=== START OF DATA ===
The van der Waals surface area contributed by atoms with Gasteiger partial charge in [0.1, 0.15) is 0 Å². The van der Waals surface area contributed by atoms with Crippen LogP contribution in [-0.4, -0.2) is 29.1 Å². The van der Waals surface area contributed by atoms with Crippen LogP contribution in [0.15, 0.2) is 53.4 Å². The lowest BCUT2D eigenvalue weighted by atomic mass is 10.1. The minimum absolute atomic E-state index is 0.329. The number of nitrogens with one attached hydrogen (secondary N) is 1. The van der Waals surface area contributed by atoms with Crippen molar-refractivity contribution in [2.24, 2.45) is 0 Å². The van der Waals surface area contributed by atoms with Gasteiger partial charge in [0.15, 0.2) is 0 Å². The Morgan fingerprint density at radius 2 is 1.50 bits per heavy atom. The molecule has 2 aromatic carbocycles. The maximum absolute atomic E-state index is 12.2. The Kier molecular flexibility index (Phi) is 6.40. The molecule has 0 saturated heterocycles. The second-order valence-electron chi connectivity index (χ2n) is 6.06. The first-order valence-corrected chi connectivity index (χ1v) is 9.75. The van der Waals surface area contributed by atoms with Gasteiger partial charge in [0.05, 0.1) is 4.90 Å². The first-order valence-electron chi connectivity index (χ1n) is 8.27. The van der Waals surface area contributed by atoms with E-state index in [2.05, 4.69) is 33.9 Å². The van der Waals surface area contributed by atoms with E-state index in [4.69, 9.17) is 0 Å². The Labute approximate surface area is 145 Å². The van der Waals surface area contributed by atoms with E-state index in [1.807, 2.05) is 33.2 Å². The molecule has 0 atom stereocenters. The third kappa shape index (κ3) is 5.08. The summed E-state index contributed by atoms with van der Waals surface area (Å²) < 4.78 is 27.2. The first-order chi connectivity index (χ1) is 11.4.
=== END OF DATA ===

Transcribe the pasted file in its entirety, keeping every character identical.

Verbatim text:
The van der Waals surface area contributed by atoms with Gasteiger partial charge in [0.1, 0.15) is 0 Å². The van der Waals surface area contributed by atoms with Crippen LogP contribution in [-0.4, -0.2) is 29.1 Å². The van der Waals surface area contributed by atoms with Crippen LogP contribution in [0.15, 0.2) is 53.4 Å². The lowest BCUT2D eigenvalue weighted by atomic mass is 10.1. The minimum absolute atomic E-state index is 0.329. The number of nitrogens with one attached hydrogen (secondary N) is 1. The van der Waals surface area contributed by atoms with Crippen molar-refractivity contribution in [2.24, 2.45) is 0 Å². The van der Waals surface area contributed by atoms with Gasteiger partial charge in [0.15, 0.2) is 0 Å². The Morgan fingerprint density at radius 2 is 1.50 bits per heavy atom. The molecule has 2 aromatic carbocycles. The maximum absolute atomic E-state index is 12.2. The Kier molecular flexibility index (Phi) is 6.40. The molecule has 0 saturated heterocycles. The second-order valence-electron chi connectivity index (χ2n) is 6.06. The first-order valence-corrected chi connectivity index (χ1v) is 9.75. The van der Waals surface area contributed by atoms with Gasteiger partial charge in [0.05, 0.1) is 4.90 Å². The first-order valence-electron chi connectivity index (χ1n) is 8.27. The van der Waals surface area contributed by atoms with E-state index in [2.05, 4.69) is 33.9 Å². The van der Waals surface area contributed by atoms with E-state index in [4.69, 9.17) is 0 Å². The Labute approximate surface area is 145 Å². The van der Waals surface area contributed by atoms with E-state index in [1.807, 2.05) is 33.2 Å². The molecule has 0 atom stereocenters. The third kappa shape index (κ3) is 5.08. The summed E-state index contributed by atoms with van der Waals surface area (Å²) < 4.78 is 27.2. The first-order chi connectivity index (χ1) is 11.4.